miRNA expression profiling in human macrophages has shown that miR-146 and miR-155 are endotoxin-responsive genes that are involved in several immune and inflammatory pathways [25,26]. A recent study revealed that miR-146b upregulation leads to inhibition of H. pylori induced inflammatory response in human gastric epithelial cells. miR-146b was shown to inhibit IL-8 expression, possibly through interleukin-1 receptor-associated kinase 1 (IRAK1) and TNF receptor-associated factor 6 (TRAF6), two major adaptor molecules in TLR receptor signaling and NF-kB activation [27]. Thus miR-146b is a potent target to aim in order to manipulate host response. We show that miR-146b is mainly induced in a LLO-dependent manner during infection with L. monocytogenes and emphasize the central role of LLO the regulation of host miRNA. Caco-2 cells express TLR2 and TLR4 [28], two cell surface receptors that are targeted by listerial virulence factors including LLO. Thus, we suggest that Listeria induced miR-146b induction and subsequent target gene interaction may be triggered by LLO via a TLR-mediated pathway.

miR-155 has an established regulatory role in several pathways of innate and adaptive immune response [26]. Our results show that wild-type bacteria and purified LLO at two different doses induce miR-155 expression to a similar extent. However, upregulation of miR-155 also occurs following incubation with the LLO deficient mutant strain indicating that this induction is also triggered through a vacuole-dependent pathway. This process is possibly mediated by MyD88, since vacuolar signaling and subsequent expression regulation in listerial infection is entirely dependent on this adaptor molecule [29]. MyD88 also integrates TLR-signaling triggered by extracellular stimuli, such as LLO incubation. We conclude that miR-155 induction may be triggered through both LLO-dependent and an LLO-independent vacuolar mediated pathway. Both routes may merge in a common pathway that results in a comparable miR-155 induction as observed in this study.

Interestingly, the expression of miR-155 was strongly reduced following infection with ΔinlAB compared to wild-type bacteria or Δhly. Thus, we suggest a new functional role for internalins in the regulation of miR-155 that subsequently results in increased degradation of the pro-inflammatory response mediated by TNF-α.

A recent study investigated the role of miR-145 in the inflammatory response in human colonic tissue of patients with ulcerative colitis [30]. miR-145 was strongly upregulated in inflamed colon segments of affected subjects who are at increased risk to develop colon cancer. A further study demonstrated that blocking miR-145 led to a strong anti-inflammatory response and reduced airway hyper responsiveness [15]. Thus, downregulation of miR-145 by L. monocytogenes as observed in this study may serve as a further mechanism of diminishing host immune response and facilitate survival of the pathogen. Furthermore, miR-145 was predicted to target IFN-β [18], a type I interferon that exhibits inflammatory and anti-inflammatory effects upon infection with L. monocytogenes. In line with miR-145 downregulation, IFN-β was strongly upregulated upon infection of Caco-2 cells indicating a possible contribution of miR-145 in its regulation, although it did not reach statistical significance.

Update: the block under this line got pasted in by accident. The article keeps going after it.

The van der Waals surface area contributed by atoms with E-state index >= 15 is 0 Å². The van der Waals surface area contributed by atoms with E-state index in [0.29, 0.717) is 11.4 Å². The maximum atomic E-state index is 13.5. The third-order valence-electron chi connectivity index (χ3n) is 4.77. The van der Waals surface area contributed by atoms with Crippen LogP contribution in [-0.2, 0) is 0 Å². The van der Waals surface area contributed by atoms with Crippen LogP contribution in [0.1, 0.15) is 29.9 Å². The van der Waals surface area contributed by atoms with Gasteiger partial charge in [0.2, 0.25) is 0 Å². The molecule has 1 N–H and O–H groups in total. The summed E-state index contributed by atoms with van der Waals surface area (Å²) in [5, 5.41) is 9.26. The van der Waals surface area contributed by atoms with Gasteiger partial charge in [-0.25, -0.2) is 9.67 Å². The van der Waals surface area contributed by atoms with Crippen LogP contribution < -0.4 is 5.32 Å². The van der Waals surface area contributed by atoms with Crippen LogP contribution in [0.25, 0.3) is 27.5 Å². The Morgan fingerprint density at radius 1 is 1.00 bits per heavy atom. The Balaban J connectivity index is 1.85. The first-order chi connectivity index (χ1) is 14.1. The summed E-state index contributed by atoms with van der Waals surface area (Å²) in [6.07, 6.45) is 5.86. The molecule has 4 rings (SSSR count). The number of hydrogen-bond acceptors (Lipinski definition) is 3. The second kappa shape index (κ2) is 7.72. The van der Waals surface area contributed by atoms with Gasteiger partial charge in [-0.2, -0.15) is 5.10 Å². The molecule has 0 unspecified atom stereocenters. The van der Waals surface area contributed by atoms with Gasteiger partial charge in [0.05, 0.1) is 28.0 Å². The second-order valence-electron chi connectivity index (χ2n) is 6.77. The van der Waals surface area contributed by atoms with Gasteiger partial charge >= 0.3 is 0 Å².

Previous reports implicated miR-145 in the release of intestinal mucus components such as mucin (e.g., MUC1 or MUC2) that mediate an exocytosis mechanism leading to decreased uptake of L. monocytogenes into epithelial cells. L. monocytogenes was shown to counteract this mechanism via binding MUC2 by InlB, InlC and InlJ [31]. It is known that miR-145 controls the suppression of MUC1 causing a reduction of β-catenin, as well as the oncogenic cadherin 11 [32]. Thus, downregulation of miR-145 by the host cell results in decreased bacterial uptake. Overall miR-145 has a complex role in response to infection with L. monocytogenes and warrants further study.

Recently, downregulation of let-7 family members was identified as control major regulators of inflammation, including IL-6 and IL-10 in macrophages and HeLa cells upon infection with Salmonella [5]. We observed a similar regulation in Caco-2 cells following Listeria infection suggesting an analogous role of this host miRNA in Gram-positive and Gram-negative pathogens.

5. Conclusion

The results presented in this study contribute to our understanding of the host miRNA response induced by L. monocytogenes in intestinal epithelial cells. We show that (i) L. monocytogenes induces significant deregulation of miRNAs; (ii) major virulence determinants such as listeriolysin and internalins are involved in the regulation of a miRNA repertoire; and (iii) miRNAs interference may contribute to the post-transcriptional regulation of genes involved in the immune response to Gram-positive bacteria. Further studies are required to understand the mechanistic aspects of miRNA-mRNA interactions in the context of infections with Gram-positive pathogens. miRNAs may further expand our view on the role of non-coding RNAs as “effector-RNAs” within the eukaryotic host and represent a new target in the development of anti-microbial drugs.

Supplementary Information

ijms-13-01173-s001.pdf

Acknowledgements

We would like to thank Alexandra Amend for technical assistance. This work was supported by the German Federal Ministry of Education and Research (BMBF, ERA-NET PathoGenomics Network projects sncRNAomics 0315437A to TH and LISTRESS 0315907A to TH and TC) and through the LOEWE program of the state Hessia by the collaborative research project Insect Biotechnology to TH and TC.

  • Conflict of InterestThere is no conflict of interest.

References

  1. Ambros, V. The functions of animal microRNAs. Nature 2004, 431, 350–355. [Google Scholar]
  2. Huang, Y.; Shen, X.J.; Zou, Q.; Wang, S.P.; Tang, S.M.; Zhang, G.Z. Biological functions of microRNAs: A review. J. Physiol. Biochem 2011, 67, 129–139. [Google Scholar]